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Chef Bobby Pradachith Around Laos

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Photography by Bobby Pradachith

Chef Bobby Pradachith grew up in Northern Virginia in a Lao household. He has a strong connection with his Lao Culture all thanks to the language of food! It’s an incredible moment in the life of this Lao-American chef and we are thankful to share all about his experience after visiting Laos for the first time since he was a little kid!

Interview by LFM (Lao Food Movement):

LFM: Chef Bobby, please tell us what you were looking forward to see and/or experience when visiting Laos? Did you do them all, or did you discover something different once you arrived?

Chef Bobby: Searching, tasting, documenting as much local ingredients as I can and trying to figure out their utilization in the cuisine.I want to know which ingredients are used similar that I can achieve back in the US and which ingredients that are challenging to find fresh and available. Through this research, I find that I can creatively think other local ingredients back home to use that provide similar qualities such as taste, aroma, & texture. I discovered that there were ingredients that I believed were not used, in which we prevent to incorporate on our menus, were actually utilized in the cuisine. I was pretty surprised, but at the same time, I was excited to now know I can cook with them because I learned that those ingredients are apart of the cuisine.



In sought, to discover productions and to understand the whole process of the fermented soybean paste was something I was looking forward to do. The reason was to share details with my friends, who own a fermentation business, in which they are helping me to develop this paste with locally-grown ingredients. Currently, they had developed various testings and felt close to match the similarities, but we are still unsure if we are completely following similar step-by-step methods. This was very challenging to find because when I would ask locals where to find the productions, they expressed with questionable looks as if these questions were never asked to them or considered why this foreigner is so curious. Later on, I learned that the most common place to make the soybean paste is located on the northern tip of Laos, even more up north than Luang Prabang. I really wanted to go visit there but the rest of my trip was already planned through my itinerary and the distance between where I was already located to there was no chance in time.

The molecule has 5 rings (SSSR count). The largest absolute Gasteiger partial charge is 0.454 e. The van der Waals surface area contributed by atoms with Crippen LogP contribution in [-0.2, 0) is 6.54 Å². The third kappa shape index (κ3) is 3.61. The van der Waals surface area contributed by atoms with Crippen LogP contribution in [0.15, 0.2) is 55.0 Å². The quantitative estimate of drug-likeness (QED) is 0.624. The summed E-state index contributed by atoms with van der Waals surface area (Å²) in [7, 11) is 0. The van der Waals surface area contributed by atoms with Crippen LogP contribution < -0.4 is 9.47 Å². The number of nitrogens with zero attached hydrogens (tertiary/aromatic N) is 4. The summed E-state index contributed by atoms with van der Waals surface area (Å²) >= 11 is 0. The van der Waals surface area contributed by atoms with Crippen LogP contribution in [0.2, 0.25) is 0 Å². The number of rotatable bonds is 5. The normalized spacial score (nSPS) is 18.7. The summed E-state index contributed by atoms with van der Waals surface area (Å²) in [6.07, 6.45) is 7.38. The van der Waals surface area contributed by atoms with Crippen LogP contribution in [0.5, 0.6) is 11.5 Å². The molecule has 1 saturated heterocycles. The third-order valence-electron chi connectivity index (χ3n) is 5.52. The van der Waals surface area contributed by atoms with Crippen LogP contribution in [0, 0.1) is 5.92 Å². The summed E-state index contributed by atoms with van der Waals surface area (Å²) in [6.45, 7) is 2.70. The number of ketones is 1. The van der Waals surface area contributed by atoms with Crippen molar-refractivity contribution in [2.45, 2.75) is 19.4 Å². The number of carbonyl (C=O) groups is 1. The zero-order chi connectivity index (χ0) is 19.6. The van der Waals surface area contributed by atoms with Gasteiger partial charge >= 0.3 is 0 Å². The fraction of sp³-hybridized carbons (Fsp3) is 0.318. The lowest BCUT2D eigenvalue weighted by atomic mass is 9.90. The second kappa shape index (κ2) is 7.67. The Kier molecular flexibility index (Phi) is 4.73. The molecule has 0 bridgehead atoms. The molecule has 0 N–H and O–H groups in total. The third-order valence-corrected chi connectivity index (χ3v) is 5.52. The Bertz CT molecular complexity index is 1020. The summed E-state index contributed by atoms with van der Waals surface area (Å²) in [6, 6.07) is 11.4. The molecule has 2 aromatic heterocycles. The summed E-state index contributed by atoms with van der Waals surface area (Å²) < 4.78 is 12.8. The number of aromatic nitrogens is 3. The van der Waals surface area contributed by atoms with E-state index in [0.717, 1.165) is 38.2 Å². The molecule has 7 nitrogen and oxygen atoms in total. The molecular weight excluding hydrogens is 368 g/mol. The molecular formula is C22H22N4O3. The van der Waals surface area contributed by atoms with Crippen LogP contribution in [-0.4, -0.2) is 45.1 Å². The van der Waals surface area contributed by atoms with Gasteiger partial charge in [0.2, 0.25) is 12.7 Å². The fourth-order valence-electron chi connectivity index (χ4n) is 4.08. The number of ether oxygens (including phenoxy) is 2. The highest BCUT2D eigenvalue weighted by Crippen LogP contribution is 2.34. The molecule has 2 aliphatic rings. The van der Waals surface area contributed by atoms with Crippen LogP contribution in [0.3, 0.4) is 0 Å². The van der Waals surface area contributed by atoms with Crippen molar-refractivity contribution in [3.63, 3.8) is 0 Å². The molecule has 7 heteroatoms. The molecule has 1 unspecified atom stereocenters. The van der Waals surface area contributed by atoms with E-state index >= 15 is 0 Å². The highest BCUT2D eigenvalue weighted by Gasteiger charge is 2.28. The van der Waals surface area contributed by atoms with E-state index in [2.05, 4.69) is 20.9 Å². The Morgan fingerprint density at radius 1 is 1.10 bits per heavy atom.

The purpose of the trip was not solely for food discovery purposes, but rather more to search more information about myself and it starts with the origins of my mother, my father, and the family histories.

Visiting my parent’s villages and hoping to meet close family members that I had never met before. The purpose of the trip was not solely for food discovery purposes, but rather more to search in-depth information about myself and it starts with the origins of my mother, my father, and the family histories. Meeting some of my family members for the first time was something I look forward to but was not sure how we would interact. Once that moment happened, it started a little awkward in the beginning but slowly and surely, we connected very well together and ate so much food. They had seen photos of me growing up through my parent’s facebook and they were just so happy to finally met me in person. In comparison, I was happy as well, but also dealt with sadness, only to wonder when the next possible time I would revisit them. That sudden moment when I was stepping on the same soils as my parents had brought these visions that I could see of them running around as kids and to know how those places are planted to them as their homes. I hope to visit Laos again, but next time with my parents so I can hear furthermore upon their memories they created in their home villages.

Khao Soi at the Night Market – Luang Prabang

LFM: How long was your trip and which cities did you get to visit around Laos?

Chef Bobby: I was in Laos for one full month from the end of January till the end of February of this year. Vientiane – 13 days, Vang Vieng – 3 days, Luang Prabang – 7 days, and Xieng Khouang – 3 days. In addition to this trip, I spent two days in Bangkok, Thailand after Laos.